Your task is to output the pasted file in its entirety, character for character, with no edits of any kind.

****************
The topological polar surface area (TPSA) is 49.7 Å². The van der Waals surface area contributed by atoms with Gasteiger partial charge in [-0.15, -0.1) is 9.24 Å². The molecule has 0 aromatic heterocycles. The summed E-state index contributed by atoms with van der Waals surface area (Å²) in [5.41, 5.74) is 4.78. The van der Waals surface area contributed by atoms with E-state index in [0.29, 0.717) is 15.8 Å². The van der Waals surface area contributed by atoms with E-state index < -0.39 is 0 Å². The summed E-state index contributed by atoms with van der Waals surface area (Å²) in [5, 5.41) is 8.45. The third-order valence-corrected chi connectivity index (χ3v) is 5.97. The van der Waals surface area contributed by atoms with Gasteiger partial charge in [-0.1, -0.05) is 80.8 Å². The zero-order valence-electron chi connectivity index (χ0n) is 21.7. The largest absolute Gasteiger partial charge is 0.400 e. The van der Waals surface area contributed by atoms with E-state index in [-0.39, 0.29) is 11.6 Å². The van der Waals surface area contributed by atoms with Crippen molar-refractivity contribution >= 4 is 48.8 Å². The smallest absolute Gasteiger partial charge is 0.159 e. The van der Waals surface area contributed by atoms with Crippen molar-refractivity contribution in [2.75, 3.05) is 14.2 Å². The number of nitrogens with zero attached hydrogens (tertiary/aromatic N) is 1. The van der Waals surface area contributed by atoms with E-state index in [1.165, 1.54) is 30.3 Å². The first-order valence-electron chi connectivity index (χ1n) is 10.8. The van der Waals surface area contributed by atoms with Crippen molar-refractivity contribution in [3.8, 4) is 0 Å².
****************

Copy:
The topological polar surface area (TPSA) is 49.7 Å². The van der Waals surface area contributed by atoms with Gasteiger partial charge in [-0.15, -0.1) is 9.24 Å². The molecule has 0 aromatic heterocycles. The summed E-state index contributed by atoms with van der Waals surface area (Å²) in [5.41, 5.74) is 4.78. The van der Waals surface area contributed by atoms with E-state index in [0.29, 0.717) is 15.8 Å². The van der Waals surface area contributed by atoms with E-state index < -0.39 is 0 Å². The summed E-state index contributed by atoms with van der Waals surface area (Å²) in [5, 5.41) is 8.45. The third-order valence-corrected chi connectivity index (χ3v) is 5.97. The van der Waals surface area contributed by atoms with Gasteiger partial charge in [-0.1, -0.05) is 80.8 Å². The zero-order valence-electron chi connectivity index (χ0n) is 21.7. The largest absolute Gasteiger partial charge is 0.400 e. The van der Waals surface area contributed by atoms with E-state index in [-0.39, 0.29) is 11.6 Å². The van der Waals surface area contributed by atoms with Crippen molar-refractivity contribution >= 4 is 48.8 Å². The smallest absolute Gasteiger partial charge is 0.159 e. The van der Waals surface area contributed by atoms with Crippen molar-refractivity contribution in [2.75, 3.05) is 14.2 Å². The number of nitrogens with zero attached hydrogens (tertiary/aromatic N) is 1. The van der Waals surface area contributed by atoms with E-state index in [1.165, 1.54) is 30.3 Å². The first-order valence-electron chi connectivity index (χ1n) is 10.8. The van der Waals surface area contributed by atoms with Crippen molar-refractivity contribution in [3.8, 4) is 0 Å².